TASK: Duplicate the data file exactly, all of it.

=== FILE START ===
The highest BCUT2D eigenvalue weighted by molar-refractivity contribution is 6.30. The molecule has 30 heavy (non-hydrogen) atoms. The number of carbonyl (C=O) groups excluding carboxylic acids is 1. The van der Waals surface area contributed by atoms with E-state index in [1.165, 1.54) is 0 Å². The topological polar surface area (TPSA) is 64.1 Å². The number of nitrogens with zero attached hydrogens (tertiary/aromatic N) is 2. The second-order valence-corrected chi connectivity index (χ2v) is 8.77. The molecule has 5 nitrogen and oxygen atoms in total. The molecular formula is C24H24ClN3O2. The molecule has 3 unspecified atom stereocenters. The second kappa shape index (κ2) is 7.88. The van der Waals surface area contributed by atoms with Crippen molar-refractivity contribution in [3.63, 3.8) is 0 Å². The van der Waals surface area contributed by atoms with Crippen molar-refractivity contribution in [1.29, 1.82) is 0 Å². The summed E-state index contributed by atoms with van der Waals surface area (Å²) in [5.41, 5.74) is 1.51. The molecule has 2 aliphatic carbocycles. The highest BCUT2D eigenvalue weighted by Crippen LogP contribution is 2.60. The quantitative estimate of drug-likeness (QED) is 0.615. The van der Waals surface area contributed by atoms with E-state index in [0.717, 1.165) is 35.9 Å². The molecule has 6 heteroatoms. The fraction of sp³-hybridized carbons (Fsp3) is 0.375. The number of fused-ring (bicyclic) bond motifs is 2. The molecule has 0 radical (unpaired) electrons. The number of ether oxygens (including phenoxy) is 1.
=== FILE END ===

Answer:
The highest BCUT2D eigenvalue weighted by molar-refractivity contribution is 6.30. The molecule has 30 heavy (non-hydrogen) atoms. The number of carbonyl (C=O) groups excluding carboxylic acids is 1. The van der Waals surface area contributed by atoms with E-state index in [1.165, 1.54) is 0 Å². The topological polar surface area (TPSA) is 64.1 Å². The number of nitrogens with zero attached hydrogens (tertiary/aromatic N) is 2. The second-order valence-corrected chi connectivity index (χ2v) is 8.77. The molecule has 5 nitrogen and oxygen atoms in total. The molecular formula is C24H24ClN3O2. The molecule has 3 unspecified atom stereocenters. The second kappa shape index (κ2) is 7.88. The van der Waals surface area contributed by atoms with Crippen molar-refractivity contribution in [3.63, 3.8) is 0 Å². The van der Waals surface area contributed by atoms with Crippen molar-refractivity contribution in [1.29, 1.82) is 0 Å². The summed E-state index contributed by atoms with van der Waals surface area (Å²) in [5.41, 5.74) is 1.51. The molecule has 2 aliphatic carbocycles. The highest BCUT2D eigenvalue weighted by Crippen LogP contribution is 2.60. The quantitative estimate of drug-likeness (QED) is 0.615. The van der Waals surface area contributed by atoms with E-state index in [0.717, 1.165) is 35.9 Å². The molecule has 6 heteroatoms. The fraction of sp³-hybridized carbons (Fsp3) is 0.375. The number of fused-ring (bicyclic) bond motifs is 2. The molecule has 0 radical (unpaired) electrons. The number of ether oxygens (including phenoxy) is 1.